Parker Fogg

Written by

Parker Fogg

18 September 2023


When Creativity Meets Reality: The Truth Behind “Write What You Know” 

Write what you know - Photo by cottonbro studio

Write what you know.

It’s the oldest and simplest advice handed out to new writers, and while some people may disagree over its applicability when it comes to crafting story worlds and characters, there is one frequently overlooked area where this advice comes into its own, and that is writing style. 

Most of us become writers after years of being readers. We love stories, and the desire to craft our own tales often arises because we know firsthand the kind of magic that can be created between a reader and words on a page.

Don’t use reading as a crutch

Reading is a fantastic way of learning the craft of writing, but sometimes it makes us complacent. When you’ve read thousands of stories, you start to get a feel for how sentences should hang together, the best places to add description or dialogue, when a simile is needed, or when a metaphor would be best. Consequently, we can fall into the habit of including those things unthinkingly, not because they strengthen the prose. 

Here’s an example from an old story of mine: 

“Maybe the charm only worked for a few days, and then it needed to be refilled with whatever it was that made it work. Maybe it was like a plant, needing water every few days to keep it growing.” 

In these lines, I was trying to convey the idea of something that needed constant attention and frequent nurturing, and so I settled on the image of a plant. 

Had I ever owned a plant when I wrote this? 

No. And it shows. 

I wouldn’t write this image now, many years and many house plants later, because I’ve killed far more plants through overwatering than underwatering, and my plants all seem to live their best lives when I ignore them for a couple of weeks. It’s a subtle point, but it leaps out to me now because I know it to be a false image. I felt I needed a simile at this point in the paragraph, so I looked for something that I thought would fit, rather than use what I knew for sure would be accurate. I used the first thing that popped into my head rather than trying to find an image closer to home that was based on something I’d actually experienced.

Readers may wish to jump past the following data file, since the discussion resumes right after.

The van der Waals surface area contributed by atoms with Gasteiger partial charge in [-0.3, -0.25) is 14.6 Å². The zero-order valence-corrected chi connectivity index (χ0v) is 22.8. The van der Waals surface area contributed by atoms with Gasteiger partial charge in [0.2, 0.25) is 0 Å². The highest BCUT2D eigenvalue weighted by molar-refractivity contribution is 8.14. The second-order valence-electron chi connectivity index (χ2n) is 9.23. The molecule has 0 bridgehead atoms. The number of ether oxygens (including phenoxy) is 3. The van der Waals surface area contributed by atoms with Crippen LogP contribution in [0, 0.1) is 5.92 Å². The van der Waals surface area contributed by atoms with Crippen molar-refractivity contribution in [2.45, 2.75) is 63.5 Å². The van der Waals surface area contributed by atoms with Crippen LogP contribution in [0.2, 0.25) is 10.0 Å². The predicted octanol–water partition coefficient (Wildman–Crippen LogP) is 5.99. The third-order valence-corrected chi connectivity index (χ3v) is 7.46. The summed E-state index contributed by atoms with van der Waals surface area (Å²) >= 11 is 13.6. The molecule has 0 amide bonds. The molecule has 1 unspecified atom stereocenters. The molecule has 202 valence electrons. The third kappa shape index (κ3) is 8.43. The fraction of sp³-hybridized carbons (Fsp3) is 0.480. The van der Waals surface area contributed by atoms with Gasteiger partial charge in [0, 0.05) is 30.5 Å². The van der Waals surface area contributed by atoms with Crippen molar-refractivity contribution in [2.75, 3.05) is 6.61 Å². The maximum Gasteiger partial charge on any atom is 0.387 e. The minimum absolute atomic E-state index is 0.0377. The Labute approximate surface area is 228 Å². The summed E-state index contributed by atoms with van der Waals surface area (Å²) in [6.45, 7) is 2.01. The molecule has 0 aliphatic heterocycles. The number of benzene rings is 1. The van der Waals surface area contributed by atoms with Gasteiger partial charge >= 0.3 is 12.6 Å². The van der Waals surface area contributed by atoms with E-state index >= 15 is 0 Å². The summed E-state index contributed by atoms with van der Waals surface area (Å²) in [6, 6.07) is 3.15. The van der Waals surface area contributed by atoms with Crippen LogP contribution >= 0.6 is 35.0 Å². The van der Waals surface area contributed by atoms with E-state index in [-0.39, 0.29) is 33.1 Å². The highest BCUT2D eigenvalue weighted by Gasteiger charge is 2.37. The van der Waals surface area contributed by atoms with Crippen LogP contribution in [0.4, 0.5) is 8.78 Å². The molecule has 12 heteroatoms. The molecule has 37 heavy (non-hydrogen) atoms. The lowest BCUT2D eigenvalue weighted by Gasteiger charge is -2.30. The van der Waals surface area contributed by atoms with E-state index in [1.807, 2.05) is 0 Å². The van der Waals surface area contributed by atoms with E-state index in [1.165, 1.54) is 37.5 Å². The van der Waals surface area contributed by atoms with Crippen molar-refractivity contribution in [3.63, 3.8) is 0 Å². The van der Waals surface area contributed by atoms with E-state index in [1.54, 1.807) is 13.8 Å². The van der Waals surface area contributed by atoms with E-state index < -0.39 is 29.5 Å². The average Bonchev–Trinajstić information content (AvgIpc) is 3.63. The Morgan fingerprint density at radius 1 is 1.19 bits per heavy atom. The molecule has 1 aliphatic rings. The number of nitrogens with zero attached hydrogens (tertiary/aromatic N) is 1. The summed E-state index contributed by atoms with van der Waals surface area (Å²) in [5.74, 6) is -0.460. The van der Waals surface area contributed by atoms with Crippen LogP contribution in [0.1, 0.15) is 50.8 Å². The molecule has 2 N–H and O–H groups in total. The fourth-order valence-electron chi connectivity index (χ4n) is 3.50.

Is this pedantic? Maybe. 

Is it important? Yes. 

Here’s another example from a different story: 

“A tangle of brown hair stood out around his head in a greasy halo, and his heart-shaped face and wide blue eyes made him look as though he had just woken from sleep.” 

How does the character’s face shape and eye colour make him look sleepy? I didn’t know then, and I don’t know now either. What I think happened was that I’d read a description like this in another book, thought it was cool, and added it in without thinking about what the words actually meant. I’d never seen anyone in real life who looked like this, and I couldn’t picture how these details would translate into real life; this description was pure fiction.

Person in black jeans writing - Photo by Mikayla Mallek on Unsplash

Choose your words with care

The stories we write might be fantastical, but they have to contain seeds of truth. Otherwise, they’re not believable. Without honesty, there’s no way to weave the magic we’re all in search of when we write, because it is authenticity that creates the special moment of connection between writer and reader. That moment when a turn of phrase, a description, a detail, an image bridges the gap between individuals with a spark of recognition: yes, I know this, I have seen this thing too. This works on a large scale, and it works on a small scale, too. 

Every word in a structured piece of writing should be chosen with care. It’s so easy to describe water as sparkling, clouds as heavy, foliage as lush, waves as frothing – but no matter what you’re writing, it’s always worthwhile pausing and asking yourself, “Am I using this word because it’s real? Am I using this image because it matches with my lived experience of this thing? Or am I using this adjective because I’ve seen other writers use it like this and because it’s the normal way of writing about this thing?”

Of course, there’s nothing wrong with using imagination to fill the gaps in our life experiences. There are instances where it doesn’t hurt to embellish our writing with the flair and flourish that only creativity can provide. 

But I would argue that the truest moments in writing are when creativity meets reality. 

There are plenty of stories where the plots and world-building aren’t based on the author’s real world, lived experiences, but they’re still believable because they capture moments that we all recognise. That’s what authors mean when they tell you to “write what you know.” Even the hard-boiled detective novel or high fantasy epic will have those moments where real life shines out through the prose, and the story thrums with that power of knowing, of the author having transcribed something authentic and true. 

And that’s where the magic happens.